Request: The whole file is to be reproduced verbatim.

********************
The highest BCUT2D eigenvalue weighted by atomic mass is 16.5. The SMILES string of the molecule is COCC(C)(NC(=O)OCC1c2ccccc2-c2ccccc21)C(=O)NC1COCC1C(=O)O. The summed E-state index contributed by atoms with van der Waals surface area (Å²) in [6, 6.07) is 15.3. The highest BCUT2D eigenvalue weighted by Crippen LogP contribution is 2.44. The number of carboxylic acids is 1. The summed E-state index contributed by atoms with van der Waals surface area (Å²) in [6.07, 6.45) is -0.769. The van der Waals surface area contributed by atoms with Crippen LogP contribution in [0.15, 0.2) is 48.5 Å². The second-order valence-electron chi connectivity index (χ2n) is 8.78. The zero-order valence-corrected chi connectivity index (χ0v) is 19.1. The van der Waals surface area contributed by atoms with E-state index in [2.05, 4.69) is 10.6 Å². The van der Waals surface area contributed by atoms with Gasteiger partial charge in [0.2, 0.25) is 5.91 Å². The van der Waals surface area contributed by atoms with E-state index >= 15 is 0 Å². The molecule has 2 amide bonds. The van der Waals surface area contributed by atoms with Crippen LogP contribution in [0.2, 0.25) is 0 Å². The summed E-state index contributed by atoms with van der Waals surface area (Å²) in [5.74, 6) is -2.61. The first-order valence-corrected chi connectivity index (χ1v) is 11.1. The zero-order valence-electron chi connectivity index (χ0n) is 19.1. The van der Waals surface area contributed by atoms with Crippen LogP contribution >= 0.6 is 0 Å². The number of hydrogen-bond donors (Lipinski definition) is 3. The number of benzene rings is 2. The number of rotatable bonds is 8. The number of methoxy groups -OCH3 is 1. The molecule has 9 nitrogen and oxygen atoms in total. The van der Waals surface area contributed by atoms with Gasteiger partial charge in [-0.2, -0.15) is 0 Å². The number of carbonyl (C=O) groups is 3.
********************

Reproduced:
The highest BCUT2D eigenvalue weighted by atomic mass is 16.5. The SMILES string of the molecule is COCC(C)(NC(=O)OCC1c2ccccc2-c2ccccc21)C(=O)NC1COCC1C(=O)O. The summed E-state index contributed by atoms with van der Waals surface area (Å²) in [6, 6.07) is 15.3. The highest BCUT2D eigenvalue weighted by Crippen LogP contribution is 2.44. The number of carboxylic acids is 1. The summed E-state index contributed by atoms with van der Waals surface area (Å²) in [6.07, 6.45) is -0.769. The van der Waals surface area contributed by atoms with Crippen LogP contribution in [0.15, 0.2) is 48.5 Å². The second-order valence-electron chi connectivity index (χ2n) is 8.78. The zero-order valence-corrected chi connectivity index (χ0v) is 19.1. The van der Waals surface area contributed by atoms with E-state index in [2.05, 4.69) is 10.6 Å². The van der Waals surface area contributed by atoms with Gasteiger partial charge in [0.2, 0.25) is 5.91 Å². The van der Waals surface area contributed by atoms with E-state index >= 15 is 0 Å². The molecule has 2 amide bonds. The van der Waals surface area contributed by atoms with Crippen LogP contribution in [0.2, 0.25) is 0 Å². The summed E-state index contributed by atoms with van der Waals surface area (Å²) in [5.74, 6) is -2.61. The first-order valence-corrected chi connectivity index (χ1v) is 11.1. The zero-order valence-electron chi connectivity index (χ0n) is 19.1. The van der Waals surface area contributed by atoms with Crippen LogP contribution >= 0.6 is 0 Å². The number of hydrogen-bond donors (Lipinski definition) is 3. The number of benzene rings is 2. The number of rotatable bonds is 8. The number of methoxy groups -OCH3 is 1. The molecule has 9 nitrogen and oxygen atoms in total. The van der Waals surface area contributed by atoms with Gasteiger partial charge in [-0.2, -0.15) is 0 Å². The number of carbonyl (C=O) groups is 3.